"My dad launched the quest to find alien intelligence. It changed astronomy."

In 1960, Frank Drake, an astronomer at the National Radio Astronomy Observatory, launched Project Ozma, the first scientific effort to listen for radio communications from extraterrestrials. Frank, now 90, is still serious about SETI, writing research papers and advising scientists who are listening to the stars for signs of intelligent life. (I came to know Frank and his lovely and inspiring family while I was working on the vinyl reissue of the Voyager Golden Record; Frank was the technical director of the original Voyager Record in 1977!) In celebration of Father's Day, talented science journalist Nadia Drake (aka Frank's daughter), wrote in National Geographic about the history of her dad's Project Ozma and the current state of SETI. From National Geographic:

[Drake] designed an experiment to search for signals coming from worlds that could be orbiting the nearby stars Epsilon Eridani and Tau Ceti. He named the experiment Project Ozma, after the princess in L. Frank Baum’s Oz series—an homage to an adventure tale populated by exotic and unearthly beings.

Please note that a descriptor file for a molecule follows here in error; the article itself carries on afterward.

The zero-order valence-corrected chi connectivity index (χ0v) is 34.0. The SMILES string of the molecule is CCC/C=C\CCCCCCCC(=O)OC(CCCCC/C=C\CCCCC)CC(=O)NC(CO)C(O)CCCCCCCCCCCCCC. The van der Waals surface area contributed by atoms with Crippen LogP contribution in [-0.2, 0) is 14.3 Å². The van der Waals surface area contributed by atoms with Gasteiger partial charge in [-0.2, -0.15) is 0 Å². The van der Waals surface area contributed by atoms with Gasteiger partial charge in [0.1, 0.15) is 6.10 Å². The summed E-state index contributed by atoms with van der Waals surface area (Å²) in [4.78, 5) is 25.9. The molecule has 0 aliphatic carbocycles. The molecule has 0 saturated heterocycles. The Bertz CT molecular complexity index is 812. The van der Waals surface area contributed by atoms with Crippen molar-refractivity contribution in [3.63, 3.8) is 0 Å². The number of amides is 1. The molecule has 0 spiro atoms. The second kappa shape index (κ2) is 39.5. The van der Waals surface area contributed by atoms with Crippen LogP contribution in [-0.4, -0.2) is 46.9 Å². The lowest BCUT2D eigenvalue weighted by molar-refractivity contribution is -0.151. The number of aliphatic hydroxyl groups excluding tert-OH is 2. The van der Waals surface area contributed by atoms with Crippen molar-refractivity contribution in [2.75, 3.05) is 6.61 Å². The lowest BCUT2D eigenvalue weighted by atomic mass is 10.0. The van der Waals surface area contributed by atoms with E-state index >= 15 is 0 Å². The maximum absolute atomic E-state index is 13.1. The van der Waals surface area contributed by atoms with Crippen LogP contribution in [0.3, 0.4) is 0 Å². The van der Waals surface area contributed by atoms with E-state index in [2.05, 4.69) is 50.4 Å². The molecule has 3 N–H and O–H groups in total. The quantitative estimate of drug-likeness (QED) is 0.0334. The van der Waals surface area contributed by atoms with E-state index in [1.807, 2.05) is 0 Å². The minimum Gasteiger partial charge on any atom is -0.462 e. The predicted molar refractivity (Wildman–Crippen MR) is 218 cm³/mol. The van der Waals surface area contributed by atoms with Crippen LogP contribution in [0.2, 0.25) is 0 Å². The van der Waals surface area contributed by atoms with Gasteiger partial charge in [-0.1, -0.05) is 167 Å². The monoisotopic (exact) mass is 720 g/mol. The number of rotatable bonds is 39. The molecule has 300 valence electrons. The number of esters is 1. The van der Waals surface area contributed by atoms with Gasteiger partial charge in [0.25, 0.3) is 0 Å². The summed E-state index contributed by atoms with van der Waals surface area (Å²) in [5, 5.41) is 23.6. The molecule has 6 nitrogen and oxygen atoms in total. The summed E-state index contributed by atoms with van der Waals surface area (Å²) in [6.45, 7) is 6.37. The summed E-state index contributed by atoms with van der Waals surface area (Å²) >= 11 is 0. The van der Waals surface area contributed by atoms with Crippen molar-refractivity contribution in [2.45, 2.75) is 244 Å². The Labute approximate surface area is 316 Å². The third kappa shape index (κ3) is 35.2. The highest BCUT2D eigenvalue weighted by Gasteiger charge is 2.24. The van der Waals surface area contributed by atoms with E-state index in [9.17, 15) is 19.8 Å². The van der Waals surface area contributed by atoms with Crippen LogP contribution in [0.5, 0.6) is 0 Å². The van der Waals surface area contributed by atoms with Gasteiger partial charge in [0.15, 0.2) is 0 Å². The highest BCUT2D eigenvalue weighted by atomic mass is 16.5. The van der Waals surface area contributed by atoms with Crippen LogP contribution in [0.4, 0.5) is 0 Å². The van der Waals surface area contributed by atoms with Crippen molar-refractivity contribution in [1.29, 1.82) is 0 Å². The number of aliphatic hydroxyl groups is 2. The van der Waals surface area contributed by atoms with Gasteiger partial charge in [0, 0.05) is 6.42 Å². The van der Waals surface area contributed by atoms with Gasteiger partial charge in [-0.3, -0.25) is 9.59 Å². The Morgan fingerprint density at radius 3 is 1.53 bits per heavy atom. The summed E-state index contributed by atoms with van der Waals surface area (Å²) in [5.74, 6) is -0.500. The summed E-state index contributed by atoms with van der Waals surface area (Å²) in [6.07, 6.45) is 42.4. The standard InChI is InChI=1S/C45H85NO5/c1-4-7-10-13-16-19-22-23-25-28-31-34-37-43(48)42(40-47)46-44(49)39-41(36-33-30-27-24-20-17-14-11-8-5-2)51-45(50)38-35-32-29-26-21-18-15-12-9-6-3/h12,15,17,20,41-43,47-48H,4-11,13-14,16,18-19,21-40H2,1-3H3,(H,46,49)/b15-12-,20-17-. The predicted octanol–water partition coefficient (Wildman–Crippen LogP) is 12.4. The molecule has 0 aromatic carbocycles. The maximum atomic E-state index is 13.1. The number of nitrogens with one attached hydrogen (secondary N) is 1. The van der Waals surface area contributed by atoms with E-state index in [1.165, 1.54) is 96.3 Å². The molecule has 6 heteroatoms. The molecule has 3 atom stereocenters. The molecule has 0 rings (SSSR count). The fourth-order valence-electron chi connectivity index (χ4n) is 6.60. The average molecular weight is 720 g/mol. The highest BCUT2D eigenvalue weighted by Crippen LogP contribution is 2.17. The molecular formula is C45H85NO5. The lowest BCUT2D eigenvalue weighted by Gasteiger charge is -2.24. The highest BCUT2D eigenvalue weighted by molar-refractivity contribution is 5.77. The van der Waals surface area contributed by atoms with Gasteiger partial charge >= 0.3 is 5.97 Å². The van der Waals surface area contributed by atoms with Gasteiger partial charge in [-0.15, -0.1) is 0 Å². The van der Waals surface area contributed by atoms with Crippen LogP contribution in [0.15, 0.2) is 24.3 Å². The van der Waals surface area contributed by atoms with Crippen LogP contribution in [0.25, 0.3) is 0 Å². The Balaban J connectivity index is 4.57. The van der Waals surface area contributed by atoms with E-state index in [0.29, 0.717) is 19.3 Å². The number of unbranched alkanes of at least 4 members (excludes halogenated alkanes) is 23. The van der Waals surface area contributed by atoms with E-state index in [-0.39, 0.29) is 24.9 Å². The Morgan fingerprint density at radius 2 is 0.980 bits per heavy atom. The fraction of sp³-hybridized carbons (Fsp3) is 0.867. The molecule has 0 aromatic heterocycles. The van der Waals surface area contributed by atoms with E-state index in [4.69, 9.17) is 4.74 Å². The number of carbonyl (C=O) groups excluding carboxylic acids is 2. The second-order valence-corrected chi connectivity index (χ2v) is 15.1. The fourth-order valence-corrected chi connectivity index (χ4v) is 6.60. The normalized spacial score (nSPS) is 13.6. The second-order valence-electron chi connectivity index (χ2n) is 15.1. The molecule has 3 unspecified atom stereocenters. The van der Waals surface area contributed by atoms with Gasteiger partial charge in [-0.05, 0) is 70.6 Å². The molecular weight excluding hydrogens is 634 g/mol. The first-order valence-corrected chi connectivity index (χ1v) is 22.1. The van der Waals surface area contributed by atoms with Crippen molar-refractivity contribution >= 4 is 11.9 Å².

Before sunrise on April 8, 1960, Drake climbed an 85-foot radio telescope in Green Bank, West Virginia, jammed himself inside a trash-can-size piece of equipment, and launched humanity’s first scientific search for extraterrestrial intelligence—now known as SETI. For three months the telescope scanned its targets and found nothing more than cosmic static. The stars were stubbornly quiet.

“That was a disappointment,” Dad told me a few years ago. “We’d hoped that, in fact, there were radio-transmitting civilizations around almost every star.”

Even though Ozma failed to find evidence of extraterrestrial technologies, the project was uniquely transformative—the first step toward solving a monumental mystery.

“For me, Ozma is a platform that points out to the world that, when compared to something else that might potentially be out there, we’re all the same,” says the SETI Institute’s Jill Tarter, one of the leading astronomers in the field. “That cosmic perspective is just critical to solving the challenges that we’re looking at.”

"My dad launched the quest to find alien intelligence. It changed astronomy" by Nadia Drake (National Geographic)